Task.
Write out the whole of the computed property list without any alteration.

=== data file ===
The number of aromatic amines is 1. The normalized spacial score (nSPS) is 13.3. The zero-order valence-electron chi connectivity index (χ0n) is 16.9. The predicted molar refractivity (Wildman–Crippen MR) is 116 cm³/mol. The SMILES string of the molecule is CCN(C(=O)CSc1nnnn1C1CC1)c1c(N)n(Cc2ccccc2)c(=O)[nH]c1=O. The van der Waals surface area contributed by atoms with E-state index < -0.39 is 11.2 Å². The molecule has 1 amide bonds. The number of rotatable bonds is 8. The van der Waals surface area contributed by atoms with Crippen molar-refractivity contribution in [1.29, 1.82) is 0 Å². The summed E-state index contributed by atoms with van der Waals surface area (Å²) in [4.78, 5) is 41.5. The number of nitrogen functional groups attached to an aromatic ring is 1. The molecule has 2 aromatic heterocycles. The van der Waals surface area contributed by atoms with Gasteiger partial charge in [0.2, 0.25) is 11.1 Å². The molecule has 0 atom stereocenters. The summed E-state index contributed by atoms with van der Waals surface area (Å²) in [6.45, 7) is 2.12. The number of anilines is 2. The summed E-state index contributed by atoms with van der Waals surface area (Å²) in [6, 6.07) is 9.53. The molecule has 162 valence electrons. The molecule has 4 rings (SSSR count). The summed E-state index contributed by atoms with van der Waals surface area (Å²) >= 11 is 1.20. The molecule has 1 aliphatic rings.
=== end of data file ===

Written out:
The number of aromatic amines is 1. The normalized spacial score (nSPS) is 13.3. The zero-order valence-electron chi connectivity index (χ0n) is 16.9. The predicted molar refractivity (Wildman–Crippen MR) is 116 cm³/mol. The SMILES string of the molecule is CCN(C(=O)CSc1nnnn1C1CC1)c1c(N)n(Cc2ccccc2)c(=O)[nH]c1=O. The van der Waals surface area contributed by atoms with E-state index < -0.39 is 11.2 Å². The molecule has 1 amide bonds. The number of rotatable bonds is 8. The van der Waals surface area contributed by atoms with Crippen molar-refractivity contribution in [1.29, 1.82) is 0 Å². The summed E-state index contributed by atoms with van der Waals surface area (Å²) in [4.78, 5) is 41.5. The number of nitrogen functional groups attached to an aromatic ring is 1. The molecule has 2 aromatic heterocycles. The van der Waals surface area contributed by atoms with Gasteiger partial charge in [0.2, 0.25) is 11.1 Å². The molecule has 0 atom stereocenters. The summed E-state index contributed by atoms with van der Waals surface area (Å²) in [6.45, 7) is 2.12. The number of anilines is 2. The summed E-state index contributed by atoms with van der Waals surface area (Å²) in [6, 6.07) is 9.53. The molecule has 162 valence electrons. The molecule has 4 rings (SSSR count). The summed E-state index contributed by atoms with van der Waals surface area (Å²) >= 11 is 1.20. The molecule has 1 aliphatic rings.